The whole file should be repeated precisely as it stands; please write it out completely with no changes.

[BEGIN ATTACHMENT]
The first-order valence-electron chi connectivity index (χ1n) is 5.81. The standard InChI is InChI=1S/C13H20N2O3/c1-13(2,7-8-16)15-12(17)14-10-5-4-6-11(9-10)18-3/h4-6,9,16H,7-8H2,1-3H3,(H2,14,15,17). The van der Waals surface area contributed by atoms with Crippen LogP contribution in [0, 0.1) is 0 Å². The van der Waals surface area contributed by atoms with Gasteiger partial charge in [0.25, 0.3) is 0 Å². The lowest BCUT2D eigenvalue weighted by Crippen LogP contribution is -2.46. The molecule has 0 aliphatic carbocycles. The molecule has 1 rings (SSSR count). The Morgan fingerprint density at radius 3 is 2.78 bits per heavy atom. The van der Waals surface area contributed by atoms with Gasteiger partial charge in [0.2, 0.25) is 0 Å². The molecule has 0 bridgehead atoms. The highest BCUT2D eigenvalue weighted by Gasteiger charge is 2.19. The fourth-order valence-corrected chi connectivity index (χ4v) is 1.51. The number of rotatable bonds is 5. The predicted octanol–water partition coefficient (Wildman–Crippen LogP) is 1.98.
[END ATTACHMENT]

The first-order valence-electron chi connectivity index (χ1n) is 5.81. The standard InChI is InChI=1S/C13H20N2O3/c1-13(2,7-8-16)15-12(17)14-10-5-4-6-11(9-10)18-3/h4-6,9,16H,7-8H2,1-3H3,(H2,14,15,17). The van der Waals surface area contributed by atoms with Crippen LogP contribution in [0, 0.1) is 0 Å². The van der Waals surface area contributed by atoms with Gasteiger partial charge in [0.25, 0.3) is 0 Å². The lowest BCUT2D eigenvalue weighted by Crippen LogP contribution is -2.46. The molecule has 0 aliphatic carbocycles. The molecule has 1 rings (SSSR count). The Morgan fingerprint density at radius 3 is 2.78 bits per heavy atom. The van der Waals surface area contributed by atoms with Gasteiger partial charge in [0.2, 0.25) is 0 Å². The molecule has 0 bridgehead atoms. The highest BCUT2D eigenvalue weighted by Gasteiger charge is 2.19. The fourth-order valence-corrected chi connectivity index (χ4v) is 1.51. The number of rotatable bonds is 5. The predicted octanol–water partition coefficient (Wildman–Crippen LogP) is 1.98.